New Economics Papers
on Banking
Issue of 2009‒05‒30
ten papers chosen by
Roberto J. Santillán–Salgado, EGADE-ITESM

  1. Financial Crisis and the Paradox of Under- and Over-Regulation By Joshua Aizenman
  2. Information Technology and Banking – A Continuing Agenda By D Subbarao
  3. The Macroeconomics of Money Market Freezes By Bruche, Max; Suarez, Javier
  4. L’évaluation des performances et le degré d’autonomie des acteurs locaux:le cas des banques de réseau - Performance measurement and allocation of decision rights:the case of retail banking By Christine Marsal
  5. An economic capital model integrating credit and interest rate risk in the banking book. By Piergiorgio Alessandri; Mathias Drehmann
  6. Testing for Financial Contagion with Applications to the Canadian Banking System By Fuchun Li
  7. Why Do Firms Switch Their Main Bank? : Theory and Evidence from Ukraine By Andreas Stephan; Andriy Tsapin; Oleksandr Talavera
  8. Vulnerabilities in Central and Eastern Europe : Credit Growth By Aleksandra Zdzienicka-Durand
  9. Mill, Tooke, McCulloch et la crise de 1825. By Alain Béraud
  10. Banking and Borrowing in the EU ETS: An Econometric Appraisal of the 2005-2007 Intertemporal Market By Julien Chevallier; Emilie Alberola

  1. By: Joshua Aizenman
    Abstract: This paper illustrates the paradox of prudential under-regulation in an economy that adopts financial reform, a reform which exposes the economy to future financial crises. There is individual-uncertainty about the crisis incidence, and the probability of the crisis is updated sequentially applying Bayesian inference. Costly regulation can mitigate the probability of the crisis. We identify conditions where the regulation level supported by the majority is positive after the reform, but below the socially optimal level. Tranquil time, when the crisis would not take place, reduces the regulation intensity. If the spell of no crisis is long enough, the regulation level may drop to zero, despite the fact that the socially optimal regulation level remains positive. The less informative is the prior regarding the probability of a crisis, the faster will be the drop in regulations induced by a no-crisis, good luck run. The challenges facing the regulator are aggravated by asymmetric information, as is the case when the public does not observe regulator’s effort. Higher regulator effort, while helping avoiding a crisis, may be confused as a signal that the environment is less risky, reducing the posterior probability of the crisis, eroding the support for costly future regulation. The other side of the regulation paradox is that crisis resulting with unanticipated high costs may induce over-regulation and stagnation, as the parties that would bear the cost of the over regulation are underrepresented in the decision making process. We also outline a regulatory structure that mitigates the above concerns, including information disclosure; increasing the independence of the regulatory agency from the political process; centralizing the regulatory process and increasing its transparency; and adopting global standards of minimum prudential regulations and information disclosure, enforced by the domestic regulator.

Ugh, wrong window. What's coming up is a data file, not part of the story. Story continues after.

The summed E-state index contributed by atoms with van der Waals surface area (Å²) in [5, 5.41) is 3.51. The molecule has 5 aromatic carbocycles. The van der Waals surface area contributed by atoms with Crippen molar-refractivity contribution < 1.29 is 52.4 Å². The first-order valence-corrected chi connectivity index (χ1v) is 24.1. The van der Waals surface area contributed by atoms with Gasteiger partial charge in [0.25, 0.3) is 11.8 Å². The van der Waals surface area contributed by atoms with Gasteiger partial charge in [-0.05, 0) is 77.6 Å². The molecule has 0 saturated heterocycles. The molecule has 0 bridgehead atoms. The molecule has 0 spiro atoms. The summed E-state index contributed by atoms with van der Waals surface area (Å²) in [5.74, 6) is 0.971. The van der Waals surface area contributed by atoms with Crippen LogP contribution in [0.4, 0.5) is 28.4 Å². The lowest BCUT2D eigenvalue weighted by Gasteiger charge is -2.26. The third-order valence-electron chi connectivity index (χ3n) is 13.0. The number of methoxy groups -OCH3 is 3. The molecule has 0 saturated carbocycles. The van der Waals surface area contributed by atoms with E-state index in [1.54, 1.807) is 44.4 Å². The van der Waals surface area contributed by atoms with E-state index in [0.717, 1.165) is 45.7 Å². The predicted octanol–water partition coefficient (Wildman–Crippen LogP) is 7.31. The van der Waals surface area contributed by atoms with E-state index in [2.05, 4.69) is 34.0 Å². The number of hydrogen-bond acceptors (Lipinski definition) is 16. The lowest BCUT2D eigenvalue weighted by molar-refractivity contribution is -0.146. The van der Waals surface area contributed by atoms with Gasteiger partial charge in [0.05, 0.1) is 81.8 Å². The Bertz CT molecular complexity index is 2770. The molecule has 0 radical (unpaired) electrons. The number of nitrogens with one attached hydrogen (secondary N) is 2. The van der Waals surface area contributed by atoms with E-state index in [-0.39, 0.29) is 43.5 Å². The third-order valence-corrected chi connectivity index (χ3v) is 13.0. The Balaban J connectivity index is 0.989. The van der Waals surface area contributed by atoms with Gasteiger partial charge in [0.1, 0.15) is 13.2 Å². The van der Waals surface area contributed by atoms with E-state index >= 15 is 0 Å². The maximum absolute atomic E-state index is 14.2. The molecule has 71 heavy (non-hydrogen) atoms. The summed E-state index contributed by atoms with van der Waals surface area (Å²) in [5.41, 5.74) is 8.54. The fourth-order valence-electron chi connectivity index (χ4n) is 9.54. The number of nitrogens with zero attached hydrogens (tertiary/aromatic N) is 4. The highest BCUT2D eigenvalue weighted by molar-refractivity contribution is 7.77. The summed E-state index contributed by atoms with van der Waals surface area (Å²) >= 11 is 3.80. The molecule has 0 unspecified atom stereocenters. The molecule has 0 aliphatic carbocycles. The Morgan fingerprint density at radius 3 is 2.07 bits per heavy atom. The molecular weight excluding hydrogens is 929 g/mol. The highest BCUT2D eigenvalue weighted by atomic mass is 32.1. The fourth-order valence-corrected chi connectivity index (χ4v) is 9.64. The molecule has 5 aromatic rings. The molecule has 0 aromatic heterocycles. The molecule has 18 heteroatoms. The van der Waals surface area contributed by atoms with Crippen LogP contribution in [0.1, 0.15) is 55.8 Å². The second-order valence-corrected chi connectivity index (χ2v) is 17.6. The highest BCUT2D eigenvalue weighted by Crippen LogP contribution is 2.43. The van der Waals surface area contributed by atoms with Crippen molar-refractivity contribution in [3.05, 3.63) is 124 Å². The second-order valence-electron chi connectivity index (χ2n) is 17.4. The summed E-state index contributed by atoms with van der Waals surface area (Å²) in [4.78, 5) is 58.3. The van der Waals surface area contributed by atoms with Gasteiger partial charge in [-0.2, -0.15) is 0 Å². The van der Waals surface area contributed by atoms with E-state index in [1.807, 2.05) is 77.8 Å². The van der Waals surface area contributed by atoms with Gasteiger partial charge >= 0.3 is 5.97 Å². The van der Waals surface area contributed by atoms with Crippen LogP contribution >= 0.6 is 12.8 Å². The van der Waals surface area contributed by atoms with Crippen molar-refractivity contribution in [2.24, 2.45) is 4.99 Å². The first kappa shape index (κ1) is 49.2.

JEL: F02 F15 F36 F42
    Date: 2009–05
  2. By: D Subbarao